Dear Melissa,I am Greek and a chick pea fanatic and just recently started my own blog. And since I LOVE chick peas (did I already mention that?) I started with a chick pea recipe. I will definitely try yours also!INGREDIENTS500gr dried chick peas or 2 cans of canned ones (ca. 800gr)1 kg spinach2 heads of finocchio (fennel)1 large red (Spanish) onionOlive oilLemon juiceCuminSalt and pepper to tastePREPARATIONIf you are using dried chick peas you need to soak them in water first. My grand ma and ma soak them in hot water with some salt for about 24 hours. It always works. The next day drain them, fill a large pan with water and boil them for about 2 hours until tender. When the water starts boiling you will notice a foam forming on the surface of the water. It is normal to all pulses and needs to be removed.For cooking the chick peas you can also use a pressure cooker to save time. After you remove the foam close the lid and cook for about 15 minutes, but check your manufacturer’s instructions first. Drain and set aside.Spinach: Wash and trim the spinach very well. You can also use baby spinach which is already washed and will give a subtler texture to the dish.Chop the onion coarsely.Trim the finocchio and slice thin.Heat about 3 tbsp of olive oil in a large pan and sautee the onion. add the finocchio and swirl around for another 2-3 minutes over medium heat.Turn the heat up a little and add the spinach. You will need to wilt it and it takes a bit of patience. If you see that the heat is too high and it is burning, turn it down.When the spinach has wilted, season well and turn the heat down. Simmer until the finocchio is tender, but still a bit crunchy, about 20 minutes.Add the chick peas (if you are not using canned, leave aside 400gr to make hummus), season again, add some cumin to taste and extra virgin olive oil. Top with lemon juice.Note: If you serve this cold you need to tart it up with lemon and cumin much more than when it is hot.KALI OREKSI! (Bon Appetit in Greek)Check out my food blog at : http://jodimop.wordpress.com
Hi !I have nominated your blog for a blog prize that is being held in my country (portugal). Just stop at my blog to know more about it ;)Ana
Hi Melissa — Made these yesterday and they were delicious! Gave me a much needed boost, since I have tried four new recipes this week, and yours was the only one I really liked out of all of them. Thanks!Emily
thanks for this recipe – i like chickpeas but don’t eat them nearly enough… and seeing that it’s far too cold out for june, comforting pulses are the way to go!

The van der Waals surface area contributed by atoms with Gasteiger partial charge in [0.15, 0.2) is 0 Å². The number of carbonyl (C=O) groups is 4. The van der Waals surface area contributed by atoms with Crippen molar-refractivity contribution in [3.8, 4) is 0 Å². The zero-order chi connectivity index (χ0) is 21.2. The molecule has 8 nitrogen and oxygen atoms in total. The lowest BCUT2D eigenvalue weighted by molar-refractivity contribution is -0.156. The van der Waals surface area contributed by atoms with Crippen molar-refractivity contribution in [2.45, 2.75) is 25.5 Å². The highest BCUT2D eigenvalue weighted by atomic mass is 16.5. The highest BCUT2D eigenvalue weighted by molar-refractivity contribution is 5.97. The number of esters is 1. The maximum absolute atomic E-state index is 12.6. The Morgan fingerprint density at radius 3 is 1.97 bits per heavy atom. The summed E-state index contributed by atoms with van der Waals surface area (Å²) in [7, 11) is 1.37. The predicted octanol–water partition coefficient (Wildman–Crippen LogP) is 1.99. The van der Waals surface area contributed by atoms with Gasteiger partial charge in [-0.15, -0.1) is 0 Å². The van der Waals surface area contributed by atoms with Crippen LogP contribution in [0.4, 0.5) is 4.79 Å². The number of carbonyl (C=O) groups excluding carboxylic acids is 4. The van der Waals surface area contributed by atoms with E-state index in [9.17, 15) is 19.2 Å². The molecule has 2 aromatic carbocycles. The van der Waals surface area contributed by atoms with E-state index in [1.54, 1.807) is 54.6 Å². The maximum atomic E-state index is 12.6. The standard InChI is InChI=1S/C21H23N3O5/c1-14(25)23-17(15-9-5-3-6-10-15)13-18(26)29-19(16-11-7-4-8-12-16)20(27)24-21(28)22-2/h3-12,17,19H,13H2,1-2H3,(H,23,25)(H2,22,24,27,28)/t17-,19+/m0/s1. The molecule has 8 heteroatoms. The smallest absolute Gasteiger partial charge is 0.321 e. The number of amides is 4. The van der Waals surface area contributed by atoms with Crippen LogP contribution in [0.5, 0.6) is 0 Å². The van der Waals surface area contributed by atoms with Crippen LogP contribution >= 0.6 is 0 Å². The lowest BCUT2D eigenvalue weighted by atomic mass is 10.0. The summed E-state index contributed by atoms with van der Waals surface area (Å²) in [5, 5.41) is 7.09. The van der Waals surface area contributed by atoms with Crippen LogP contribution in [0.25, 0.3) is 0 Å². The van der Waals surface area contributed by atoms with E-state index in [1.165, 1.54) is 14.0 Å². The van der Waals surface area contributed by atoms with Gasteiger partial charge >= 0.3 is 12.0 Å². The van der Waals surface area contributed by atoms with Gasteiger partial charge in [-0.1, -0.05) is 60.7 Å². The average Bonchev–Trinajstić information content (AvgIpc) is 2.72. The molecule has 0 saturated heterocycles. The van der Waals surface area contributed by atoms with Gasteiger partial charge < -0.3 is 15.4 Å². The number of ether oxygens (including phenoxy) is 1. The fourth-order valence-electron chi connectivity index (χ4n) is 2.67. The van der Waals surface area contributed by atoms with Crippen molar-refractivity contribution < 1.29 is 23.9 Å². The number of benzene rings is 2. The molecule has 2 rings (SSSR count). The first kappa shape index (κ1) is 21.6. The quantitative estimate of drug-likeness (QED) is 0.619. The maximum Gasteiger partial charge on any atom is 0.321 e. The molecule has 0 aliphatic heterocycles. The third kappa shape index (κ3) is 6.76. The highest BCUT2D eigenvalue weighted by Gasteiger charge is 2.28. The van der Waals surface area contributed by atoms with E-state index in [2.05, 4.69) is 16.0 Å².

Maninas – I’m so glad you liked it. Your writeup is great!Susan – I can highly recommend Colman Andrews’ Catalan Cuisine. It’s a great read, and everything I’ve made from it has been fantastic.Ximena – Well, you know I’m awfully fond of your chickpeas too. In fact, we’re having them tonight!Cathleen – Let me know what you think of the book! xxRenee – Wonderful. I’ll have to get cooking!Paz – Is your list as long as mine, I wonder? ;)Lindy – Restraint problems are a recurring theme around here too. Putting things into the freezer immediately after cooking seems to be the only way I can insure any leftovers for lunch… :)Johanna – What an intriguing recipe. I’ve never combined chickpeas, spinach and fennel, but it sounds delicious – I’ll definitely give it a try. Ana – Thank you, I’m honored!Emily – Thank you! I’m so glad you liked them.Johanna – If you think it’s cold down in London, just imagine what arctic temperatures we’re facing up here in Scotland. I’m so ready for summer…
Thank you! I’ve made them again for a friend who noormally doesn’t like chickpeas (I didn’t know this when I made it:)), but this time she loved them! I made looooads and had it the next day as well. The best part was that while they were cooking a wonderful aromas of saffron, garlic, tomatoes and cumin were lingering around the house!
hi Melissa!thanks for sharing the recipe!! I just made a batch..n they were sooooooo good!!!! I feel at peace with the world now…!! 😀 cheers!
Ha! During university, I spent a year abroad studying at the University of Edinburgh. It is the best, most beautiful city in the world, but I did not take off my waterproof outdoorsy coat the entire year (and forget about using an umbrealla in that wind)! When I got back home, I told my mum that I needed a new jacket because I never wanted to see that one again.
funny thing about edinburgh is that i cant stop liking it even when the weather sucks 🙂
I made these chickpeas last night and they were incredible. This is the only blog I’ve ever commented on!
Hi Melissa, just wanted to let you know that I found an excellent brand of canned chick peas at a local Asian supermarket – East End. They come soft out of the can, and are so tasty that I sometimes just snack on them, straight out of the can! Do try them!
this looks amazing. i am also a chickpea junkie – this may be the fix i needed!
I am Catalan, and whereas this recipe is not a classical "canon" one, it captures so well the essence of Catalan cooking… Will probably try to pass it as my own in the presence of older relatives 🙂 Lovely blog, by the way!
Thanks so much, this recipe is fantastic. It’s nice to have a new recipe with saffron. I’ve rarely had it except in paella and with steamed mussels.
I finally got round to making these a few weeks ago and I’m hooked! This is definitely my favourite way of eating chickpeas! I served them just warm, not hot, with barbecued lamb which I had marinated in plain yoghurt and spices. Mmmmmhhh…
I’m a lifelong vegetarian, and, as you can imagine, have eaten many chickpea dishes in my time. This recipe, however, is the most delicious chickpea dish that I’ve ever eaten – thank you!
Thanks for the recipe! I've recently started cooking for myself in Morocco, and find the difference in ingredients tough… this used all ingredients I could find (without tasting like Moroccan food) and was delicious! Would've added a little more garlic, and tossed in some cumin and more salt than you suggested.